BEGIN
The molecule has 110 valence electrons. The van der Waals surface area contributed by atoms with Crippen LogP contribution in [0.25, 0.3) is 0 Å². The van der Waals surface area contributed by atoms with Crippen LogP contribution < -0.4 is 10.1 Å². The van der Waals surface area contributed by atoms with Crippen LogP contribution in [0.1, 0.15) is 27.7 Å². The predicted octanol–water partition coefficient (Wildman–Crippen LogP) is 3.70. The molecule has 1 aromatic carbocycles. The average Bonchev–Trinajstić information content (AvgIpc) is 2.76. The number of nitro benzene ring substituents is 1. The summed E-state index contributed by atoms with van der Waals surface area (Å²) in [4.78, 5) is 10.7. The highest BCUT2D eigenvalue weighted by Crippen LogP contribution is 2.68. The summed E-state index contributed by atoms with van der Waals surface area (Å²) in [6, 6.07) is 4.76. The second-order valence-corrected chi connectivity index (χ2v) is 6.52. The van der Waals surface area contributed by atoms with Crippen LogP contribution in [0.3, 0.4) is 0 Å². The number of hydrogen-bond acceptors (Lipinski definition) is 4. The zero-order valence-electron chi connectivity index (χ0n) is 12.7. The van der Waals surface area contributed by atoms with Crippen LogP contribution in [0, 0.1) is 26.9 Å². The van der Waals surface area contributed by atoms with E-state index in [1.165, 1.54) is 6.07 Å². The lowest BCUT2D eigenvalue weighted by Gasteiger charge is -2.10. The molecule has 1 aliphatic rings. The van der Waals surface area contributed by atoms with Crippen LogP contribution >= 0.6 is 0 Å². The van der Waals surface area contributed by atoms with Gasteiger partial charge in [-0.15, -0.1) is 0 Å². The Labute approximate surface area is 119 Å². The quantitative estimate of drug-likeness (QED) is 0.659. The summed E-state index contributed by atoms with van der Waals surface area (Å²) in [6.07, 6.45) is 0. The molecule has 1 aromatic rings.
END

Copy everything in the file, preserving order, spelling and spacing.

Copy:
The molecule has 110 valence electrons. The van der Waals surface area contributed by atoms with Crippen LogP contribution in [0.25, 0.3) is 0 Å². The van der Waals surface area contributed by atoms with Crippen LogP contribution < -0.4 is 10.1 Å². The van der Waals surface area contributed by atoms with Crippen LogP contribution in [0.1, 0.15) is 27.7 Å². The predicted octanol–water partition coefficient (Wildman–Crippen LogP) is 3.70. The molecule has 1 aromatic carbocycles. The average Bonchev–Trinajstić information content (AvgIpc) is 2.76. The number of nitro benzene ring substituents is 1. The summed E-state index contributed by atoms with van der Waals surface area (Å²) in [4.78, 5) is 10.7. The highest BCUT2D eigenvalue weighted by Crippen LogP contribution is 2.68. The summed E-state index contributed by atoms with van der Waals surface area (Å²) in [6, 6.07) is 4.76. The second-order valence-corrected chi connectivity index (χ2v) is 6.52. The van der Waals surface area contributed by atoms with Crippen LogP contribution in [0.3, 0.4) is 0 Å². The number of hydrogen-bond acceptors (Lipinski definition) is 4. The zero-order valence-electron chi connectivity index (χ0n) is 12.7. The van der Waals surface area contributed by atoms with Crippen LogP contribution in [0, 0.1) is 26.9 Å². The van der Waals surface area contributed by atoms with E-state index in [1.165, 1.54) is 6.07 Å². The lowest BCUT2D eigenvalue weighted by Gasteiger charge is -2.10. The molecule has 1 aliphatic rings. The van der Waals surface area contributed by atoms with Crippen LogP contribution >= 0.6 is 0 Å². The van der Waals surface area contributed by atoms with Gasteiger partial charge in [-0.15, -0.1) is 0 Å². The Labute approximate surface area is 119 Å². The quantitative estimate of drug-likeness (QED) is 0.659. The summed E-state index contributed by atoms with van der Waals surface area (Å²) in [6.07, 6.45) is 0. The molecule has 1 aromatic rings.